If you’re looking for more contemporary and nature-inspired places to tie the knot, you’ll love this ethereal Japanese wedding chapel in Kobuchizawa. Designed by Klein Dytham Architecture, the elegant Leaf Chapel was crafted in the shape of two curved leaves—one steel and one glass—that enclose an intimate interior. Delicate lace-like perforations decorate the white steel facade that, like magic, opens on cue when the groom lifts the bride’s veil at the end of the ceremony.
Located on the verdant grounds of the Risonare Resort, the 80-person Leaf Chapel overlooks a manmade pond and views of Mt. Fuji, the southern Japanese Alps, and the Yatsugatake Mountains. The architects built the chapel into a hillside, allowing the glass “leaf” to serve as a curved skylight with a metal framework suggestive of the veins of a leaf. In contrast, the white steel leaf is mostly opaque and extends from the top of the venue down to pond edge. The interior is purposefully kept dark, with black granite floors and blackened timber walls and benches, to keep the focus on the bride and kimono-clad guests.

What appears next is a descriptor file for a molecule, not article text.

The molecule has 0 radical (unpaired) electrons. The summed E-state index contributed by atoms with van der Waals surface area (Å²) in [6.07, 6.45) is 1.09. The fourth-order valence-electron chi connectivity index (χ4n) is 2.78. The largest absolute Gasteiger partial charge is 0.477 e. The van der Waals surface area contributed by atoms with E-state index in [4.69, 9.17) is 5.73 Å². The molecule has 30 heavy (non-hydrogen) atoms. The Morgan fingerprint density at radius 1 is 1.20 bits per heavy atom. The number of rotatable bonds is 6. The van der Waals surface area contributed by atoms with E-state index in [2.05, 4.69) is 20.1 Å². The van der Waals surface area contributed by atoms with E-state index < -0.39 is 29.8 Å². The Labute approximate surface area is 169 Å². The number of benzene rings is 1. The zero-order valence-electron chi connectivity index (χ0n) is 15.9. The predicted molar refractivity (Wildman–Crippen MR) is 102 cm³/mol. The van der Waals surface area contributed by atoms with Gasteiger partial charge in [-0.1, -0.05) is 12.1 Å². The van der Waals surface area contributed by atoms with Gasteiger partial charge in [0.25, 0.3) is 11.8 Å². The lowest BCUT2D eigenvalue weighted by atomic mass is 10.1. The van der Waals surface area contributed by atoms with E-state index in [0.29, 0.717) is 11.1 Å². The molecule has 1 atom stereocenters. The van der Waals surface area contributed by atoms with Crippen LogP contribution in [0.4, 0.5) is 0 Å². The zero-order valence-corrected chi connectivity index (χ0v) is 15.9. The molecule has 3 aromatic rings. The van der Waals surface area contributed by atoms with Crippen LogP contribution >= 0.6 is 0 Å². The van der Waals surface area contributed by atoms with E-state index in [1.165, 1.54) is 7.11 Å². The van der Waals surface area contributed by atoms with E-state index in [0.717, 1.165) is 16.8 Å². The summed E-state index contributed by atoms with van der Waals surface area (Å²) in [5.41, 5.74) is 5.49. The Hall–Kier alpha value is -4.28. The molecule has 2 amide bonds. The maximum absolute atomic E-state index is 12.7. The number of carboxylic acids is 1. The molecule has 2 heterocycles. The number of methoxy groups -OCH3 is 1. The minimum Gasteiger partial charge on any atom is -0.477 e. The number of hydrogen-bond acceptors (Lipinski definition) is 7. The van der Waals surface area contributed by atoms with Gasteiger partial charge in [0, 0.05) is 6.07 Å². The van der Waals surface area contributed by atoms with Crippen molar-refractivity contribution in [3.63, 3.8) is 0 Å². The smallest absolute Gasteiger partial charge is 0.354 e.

The operable steel facade is perforated with 4,700 clear acrylic holes in a delicate plant motif that resembles a lace bridal veil. The tiny 20-millimeter-wide perforations allow soft dappled light to pass through. At the end of the ceremony, a cylinder mechanism silently lifts the 11-ton veil-like steel facade in 38 seconds to reveal the beautiful landscape beyond, where stepping stones guide the wedding party out across the pond to an outdoor venue. Nighttime ceremonies can also be held at the Leaf Chapel, which lights up like a glowing lantern in the dark.
Images via Klein Dytham Architecture